The most successful colonisations happen by stealth, by creep, until one day a nation wakes up to find it has lost its sovereignty, that it has lost control.
Pockets of resistance might spring up, but they’re merely sniping from the hills. Any victories against the imperial powers will be small and fleeting, like Indigenous Australia’s Frontier Wars.
That is what’s happening now in most of the world – a few rearguard actions against the new global overlords.
The French are having a crack, the US is waving a flag, even our own little Australian Competition and Consumer Commission is talking about acquiring a pea shooter, but there’s no sign of it amounting to much.
The neo-colonisers of course are the global tech giants, led by Alphabet (alias Google), Facebook and Apple. They have acquired us without a fight after we fell for their beads and mirrors.
While nominally American, they are stateless, floating between preferred tax and legal jurisdictions.
Like a virus (now that we all know so much about viruses), they are free of ethics and exist to grow and spread and be ever bigger.
They are so entwined in our daily lives and commerce that we don’t even know most of what they do yet we think we can’t exist without them.
Over the weekend many a hopeful headline was generated by the G7 proposal to introduce a minimum tax rate of 15 per cent on the imperial forces. The resistance stirred!
Australia’s share of that proposal is even smaller – the idea of “topping-up” tax haven rates to 15 per cent will only benefit (in a relatively small way) the nominal host nation of the powers.
For the giants, e.g. Apple with much of its profit channelled through Ireland’s 12.5 per cent corporate tax rate, the US Treasury will collect 2.5 per cent. While 2.5 per cent of Apple’s profits is a lot of money, it’s not a lot of money, if you know what I mean.
If our imperial masters agree to play along and someone can decipher it, countries like Australia might gain something from the G7 clause “market countries (will be) awarded taxing rights on at least 20 per cent of profit exceeding a 10 per cent margin for the largest and most profitable multinational enterprises”.
I think that means that we might be able claim a little tax on the profits made here but recorded elsewhere by the likes of Google, Facebook, American Express et al. Maybe.
The Nobel prize winner and New York Times columnist Paul Krugman was more optimistic, albeit cautiously. I suspect that’s because he looked at it primarily from the perspective of how pervasive and outrageously bad the corporate tax “race to the bottom” has become.
He’s basically an optimistic soul thinking the best of this little resistance:
“What we’re looking at here is the beginning of an attempt to fix a system that is rigged against workers in favour of capital.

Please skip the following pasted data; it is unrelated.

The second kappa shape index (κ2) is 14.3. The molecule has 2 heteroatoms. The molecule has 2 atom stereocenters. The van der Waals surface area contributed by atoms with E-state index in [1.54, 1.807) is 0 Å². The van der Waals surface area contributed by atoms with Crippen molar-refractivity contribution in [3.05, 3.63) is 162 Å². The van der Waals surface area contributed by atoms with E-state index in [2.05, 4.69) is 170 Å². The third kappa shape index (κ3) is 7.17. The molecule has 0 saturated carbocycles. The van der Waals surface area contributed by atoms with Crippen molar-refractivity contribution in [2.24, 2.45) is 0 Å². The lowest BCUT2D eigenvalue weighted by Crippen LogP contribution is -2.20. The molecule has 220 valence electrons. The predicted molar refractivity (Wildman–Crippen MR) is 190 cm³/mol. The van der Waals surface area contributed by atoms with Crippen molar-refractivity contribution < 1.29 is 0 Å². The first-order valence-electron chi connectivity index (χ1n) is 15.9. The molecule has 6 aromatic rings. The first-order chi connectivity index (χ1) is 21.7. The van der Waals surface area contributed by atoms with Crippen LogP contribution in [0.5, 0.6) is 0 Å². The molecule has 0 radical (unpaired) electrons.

“Workers have few ways to avoid income taxes, payroll taxes and sales taxes besides actually moving to another country.
“Multinational corporations, which are ultimately owned in large part by a small wealthy minority, can shop for low-tax jurisdictions without doing anything real besides hiring some skilled accountants. The G7 plan would curb that practice.”
Maybe. Professor Krugman acknowledged that all that we have so far is an agreement among seven finance ministers with important details still to be worked out and many more nations to convince.
“Turning it into legislation won’t be easy: Corporations can hire lobbyists as well as accountants,” he cautioned.
Anyone remember Joe Hockey? He was Treasurer briefly, including during the 2014 G20 meeting Australia hosted. He went into it talking a big game about multinationals’ tax avoidance and evasion:
“The G20’s tax agenda responds to international concern about the ability of multinationals and high wealth individuals to avoid or evade their tax liabilities. The G20 is committed to making our international tax system fairer for all countries, whether they are fully developed economies or not.
“The G20’s tax agenda focuses on addressing base erosion and profit shifting (or BEPS), tackling tax avoidance and promoting tax transparency and automatic exchange of information.”
Beyond a commitment to share more tax information, self-evidently not much was achieved. From the Imperial Overlords to the likes of IKEA, avoidance remains all the rage.
In the end, the countries that matter look after their own and too bad about the rest.
The Biden administration is a breath of fresh air, but corporate America still owns Congress. The home of the FAANGs (Facebook, Amazon, Apple, Netflix, Google) and land of extra-territoriality wants to collect its own tax, not help Australia.
The Morrison government quickly caved over what the Overlords found unacceptable. The millions Google and Facebook agreed to dish out is a pittance compared with the tax they should be paying here.
The ACCC is still working on the real issue with Google and Facebook – their dominance, control and ruthless exploitation of online advertising. Good luck with that.
“The decision to sanction Google is of particular significance because it’s the first decision in the world focusing on the complex algorithmic auction processes on which the online ad business relies,” Reuters reported France’s antitrust chief Isabelle de Silva as saying.
And Google said it would make changes to its global advertising business “to ensure it did not abuse its dominance”.
Yeah, right. The point of being an imperial power is to maximise dominance, to extract tax and tribute, not to pay it.
A minor skirmish. A little local autonomy granted. The Empire rolls on.